e.g. I x my responsibility of self-defence to the state.
cede (sēd) TFD
To surrender possession of, especially by treaty. See Synonyms at relinquish. To yield; grant:
I cede my responsibility of self-defence to the state.
Delegate: verb (with object) entrust (a task or responsibility) to another person, typically one who is less senior than oneself.
She must delegate duties so as to free herself for more important tasks.
The power delegated to him must never be misused.
I delegate my responsibility of self-defence to the state.
I entrust my responsibility of self-defence to the state.
entrust - verb - "If you entrust something important to someone or entrust them with it, you make them responsible for looking after it or dealing with it."
Example sentences from the web:
- I'll entrust the job to you.
- To your care I entrust the book, the embroidery frame, and the letter upon which I had begun.
- People entrust their money to others, who accept the responsibility to deal with it according to the terms agreed.
- He will entrust more responsibilities in your hands and elevate you to your proper status.
transfer (power) to a lower level, especially from central government to local or regional administration.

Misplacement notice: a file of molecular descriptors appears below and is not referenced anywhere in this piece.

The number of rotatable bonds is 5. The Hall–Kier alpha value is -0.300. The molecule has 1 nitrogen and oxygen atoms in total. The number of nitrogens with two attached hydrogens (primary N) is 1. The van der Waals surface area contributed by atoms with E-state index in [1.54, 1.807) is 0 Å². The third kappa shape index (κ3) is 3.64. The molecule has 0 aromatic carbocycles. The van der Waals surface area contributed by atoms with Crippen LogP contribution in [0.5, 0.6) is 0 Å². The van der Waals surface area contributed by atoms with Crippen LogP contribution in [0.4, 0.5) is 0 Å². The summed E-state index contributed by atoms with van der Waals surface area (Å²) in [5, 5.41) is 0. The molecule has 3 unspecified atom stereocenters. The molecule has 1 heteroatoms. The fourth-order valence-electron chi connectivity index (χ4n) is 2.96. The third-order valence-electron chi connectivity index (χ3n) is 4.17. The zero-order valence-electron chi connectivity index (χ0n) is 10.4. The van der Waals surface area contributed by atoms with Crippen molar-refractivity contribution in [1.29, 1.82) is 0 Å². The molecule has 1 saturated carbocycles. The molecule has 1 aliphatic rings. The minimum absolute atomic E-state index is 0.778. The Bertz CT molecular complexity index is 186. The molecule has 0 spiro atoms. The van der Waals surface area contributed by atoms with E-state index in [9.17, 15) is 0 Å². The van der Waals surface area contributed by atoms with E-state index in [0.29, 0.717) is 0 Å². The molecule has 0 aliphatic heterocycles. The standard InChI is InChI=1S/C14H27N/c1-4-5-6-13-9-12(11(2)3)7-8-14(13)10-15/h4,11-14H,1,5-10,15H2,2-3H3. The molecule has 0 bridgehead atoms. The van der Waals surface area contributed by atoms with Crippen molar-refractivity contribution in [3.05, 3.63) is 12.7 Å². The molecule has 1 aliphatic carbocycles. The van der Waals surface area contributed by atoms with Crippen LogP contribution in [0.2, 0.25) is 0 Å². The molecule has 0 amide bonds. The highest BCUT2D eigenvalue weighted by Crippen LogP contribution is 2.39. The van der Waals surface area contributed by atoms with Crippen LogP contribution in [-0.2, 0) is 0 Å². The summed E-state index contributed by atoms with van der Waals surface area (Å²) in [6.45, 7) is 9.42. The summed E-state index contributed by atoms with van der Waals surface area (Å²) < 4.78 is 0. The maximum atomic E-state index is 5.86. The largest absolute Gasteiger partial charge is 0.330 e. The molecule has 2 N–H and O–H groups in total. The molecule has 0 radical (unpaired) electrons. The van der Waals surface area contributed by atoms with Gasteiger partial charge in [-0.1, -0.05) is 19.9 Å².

give an assignment to (a person) to a post, or assign a task to (a person)
- Measures to devolve power to a Scottish assembly
- The representative devolved his duties to his aides while he was in the hospital
- The U.S. government could devolve a certain responsibility to the states
I relinquish my responsibility of self-defense to the state.
3b : to give over possession or control of : yield - few leaders willingly relinquish power.
"Relinquish." Merriam-Webster.com. Merriam-Webster, n.d. Web. 19 Aug. 2018.
Delegate tends to imply that you have the authority to insist that the delegatee accepts the delegation. It's an offer they can't refuse.
Entrust focuses on the recipient and the thing recieved. This is slightly awkward here because it wouldn't then be self-defense, would it?
Relinquish focuses on the turning over or giving up. I think it works better in this particular case.
Forgo also has the correct sense, but you can't forgo something to some one.
Forsake suggests a totality of abandonment that probably isn't wanted here.
If you take the position that the state legislates the rules and is the one who decides where the responsibility lay, the entire sentence is a bit off. It is the state that causes you to forgo this responsibility. But this can be a matter of degree, and if you are electing to take the fullest advantage of their protection, I think you are choosing to relinquish what discretionary responsibility exists.